Meetings and Process - How Much Is Enough?
Over the past several months, I must admit that I've not been my usual self. In the interest of being liked, I put aside some assertiveness and have bowed before the whims of others. I've been working with a company recently where the culture welcomes meetings in all shapes, forms, and sizes. Meetings are very commonplace. I suspect you may be thinking that I work at your company.
As project managers, we are often tasked with leading and implementing projects that will usher in change. We must be able to stand up and support positive change. I have never been an individual that will shy away from asserting my propensity for doing what makes sense and doing away with what does not make sense. One thing that I've learned over the years is to endlessly question. Questioning is the basis of innovation and breakthrough thinking. Asking why is a very powerful platform.
So, that brings me to my first question, "how many meetings are too many?" As is the case with most things in life the answer is: it depends. However, there are several certainties. One of these certainties is that meetings should have a purpose. When you are trying to decide whether to hold a meeting or not hold one, ask yourself what the purpose is. My history tells me that convening in a room with several individuals is not necessarily the best way to address every purpose. Ask whether you would be better served by placing a phone call or paying a visit to address the purpose. Too often, meetings are held that do not seem to have any purpose whatsoever except to pull everyone into a room in the "name" of collaboration. What typically ensues is lack of understanding, misdirection, and no sense of closure. Would you lead a project that had no stated purpose, goal, or objective? OK, maybe that was not a fair question. We have probably all led a project like that at some point in our professional career as a project manager.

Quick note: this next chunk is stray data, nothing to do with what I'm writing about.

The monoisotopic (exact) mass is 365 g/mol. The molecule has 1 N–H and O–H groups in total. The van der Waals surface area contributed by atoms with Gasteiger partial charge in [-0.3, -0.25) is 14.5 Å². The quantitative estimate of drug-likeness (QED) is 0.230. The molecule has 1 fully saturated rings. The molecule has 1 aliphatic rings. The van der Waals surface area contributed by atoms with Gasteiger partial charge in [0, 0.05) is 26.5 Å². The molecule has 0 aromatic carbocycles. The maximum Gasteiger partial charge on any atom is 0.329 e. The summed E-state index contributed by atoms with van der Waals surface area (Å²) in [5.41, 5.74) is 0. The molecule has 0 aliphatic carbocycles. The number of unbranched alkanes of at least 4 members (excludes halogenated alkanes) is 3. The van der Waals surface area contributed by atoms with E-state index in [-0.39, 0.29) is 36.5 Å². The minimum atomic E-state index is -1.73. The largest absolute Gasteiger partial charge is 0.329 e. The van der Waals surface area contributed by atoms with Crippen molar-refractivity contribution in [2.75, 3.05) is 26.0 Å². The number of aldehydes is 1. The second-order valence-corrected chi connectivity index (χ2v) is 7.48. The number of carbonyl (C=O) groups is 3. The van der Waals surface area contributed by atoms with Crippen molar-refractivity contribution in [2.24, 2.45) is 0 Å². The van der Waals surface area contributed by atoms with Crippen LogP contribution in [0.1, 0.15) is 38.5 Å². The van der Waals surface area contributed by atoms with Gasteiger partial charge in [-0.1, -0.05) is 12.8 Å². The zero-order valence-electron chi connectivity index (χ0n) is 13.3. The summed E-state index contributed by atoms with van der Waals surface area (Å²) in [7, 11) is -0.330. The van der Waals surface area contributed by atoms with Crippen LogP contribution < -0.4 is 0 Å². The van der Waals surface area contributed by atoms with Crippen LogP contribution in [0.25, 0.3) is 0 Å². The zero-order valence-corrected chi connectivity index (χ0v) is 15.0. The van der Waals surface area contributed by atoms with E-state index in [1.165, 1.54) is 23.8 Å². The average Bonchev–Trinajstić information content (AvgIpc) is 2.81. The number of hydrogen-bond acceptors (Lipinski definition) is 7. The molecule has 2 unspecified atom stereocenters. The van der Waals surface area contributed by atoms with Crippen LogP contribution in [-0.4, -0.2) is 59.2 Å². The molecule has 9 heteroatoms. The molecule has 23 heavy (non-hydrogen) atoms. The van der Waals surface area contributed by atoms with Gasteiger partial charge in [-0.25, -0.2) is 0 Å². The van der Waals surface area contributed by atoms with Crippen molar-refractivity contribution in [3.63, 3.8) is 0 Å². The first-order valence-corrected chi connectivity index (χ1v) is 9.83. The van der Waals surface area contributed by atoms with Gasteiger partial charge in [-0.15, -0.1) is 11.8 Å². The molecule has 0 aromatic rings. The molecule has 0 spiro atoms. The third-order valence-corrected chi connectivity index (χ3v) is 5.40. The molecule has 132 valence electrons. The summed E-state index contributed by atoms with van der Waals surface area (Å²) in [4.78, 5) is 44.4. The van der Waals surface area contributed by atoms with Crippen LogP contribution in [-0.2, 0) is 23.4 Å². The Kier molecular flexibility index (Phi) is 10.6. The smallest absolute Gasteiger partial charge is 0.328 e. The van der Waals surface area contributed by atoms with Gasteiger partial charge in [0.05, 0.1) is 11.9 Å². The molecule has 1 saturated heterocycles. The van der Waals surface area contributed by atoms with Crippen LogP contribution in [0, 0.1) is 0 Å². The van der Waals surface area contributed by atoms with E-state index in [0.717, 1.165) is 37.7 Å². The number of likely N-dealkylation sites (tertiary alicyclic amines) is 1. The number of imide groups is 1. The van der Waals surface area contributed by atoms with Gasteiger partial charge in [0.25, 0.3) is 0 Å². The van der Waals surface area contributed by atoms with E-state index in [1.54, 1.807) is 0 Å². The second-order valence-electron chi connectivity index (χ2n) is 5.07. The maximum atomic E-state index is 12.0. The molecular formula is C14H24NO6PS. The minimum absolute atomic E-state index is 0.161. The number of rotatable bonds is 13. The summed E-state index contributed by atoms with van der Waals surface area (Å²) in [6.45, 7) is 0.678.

Another certainty is that a meeting should have an agenda. If you find yourself struggling to put together an agenda - DON'T hold the meeting. It may indicate that you do not have anything to communicate or that you do not need any information at that time and you're simply going through the motions of having the meeting because it's recurring and "you've always held the meeting." To counter Nike, Just DON'T do it!
When you decide that a meeting is warranted, a simple checklist to use for planning the meeting is as follows:
- State the objective of the meeting. When the objective is met end the meeting.
- Assemble an agenda. Make sure everyone knows what to expect when they get to the meeting. If you get invites from others for meetings, don't attend if there's no agenda or if the topic does not involve you.
- Invite ONLY those necessary to achieve the stated objective. Individuals that need to be informed of the outcome of the meeting do not need to be in the meeting. A simple follow-up explaining the outcome will suffice. Too many cooks can spoil the soup, and too many attendees can obfuscate and derail the agenda.
- Have someone else record minutes. Perhaps I'm just a little bit "slower" but I find it incredibly distracting and difficult to attempt to scribe notes, record action items, and still be in the conversation.
Let's now press onward to process. When you plan a project are you employing the appropriate amount of process? The appropriate amount of process required will vary from project to project. If you're a PMP, remember that the PMBOK is just a framework for project management. Depending on your project it may not be necessary to employ all processes in each process group.
Finally, the advice I've found most helpful when referring to process is that the process should work for you, not the other way around. If you find your project floundering because you're spending too much time serving the process you should evaluate and scrutinize the processes you've chosen to employ on your project. You should not be a slave to the processes.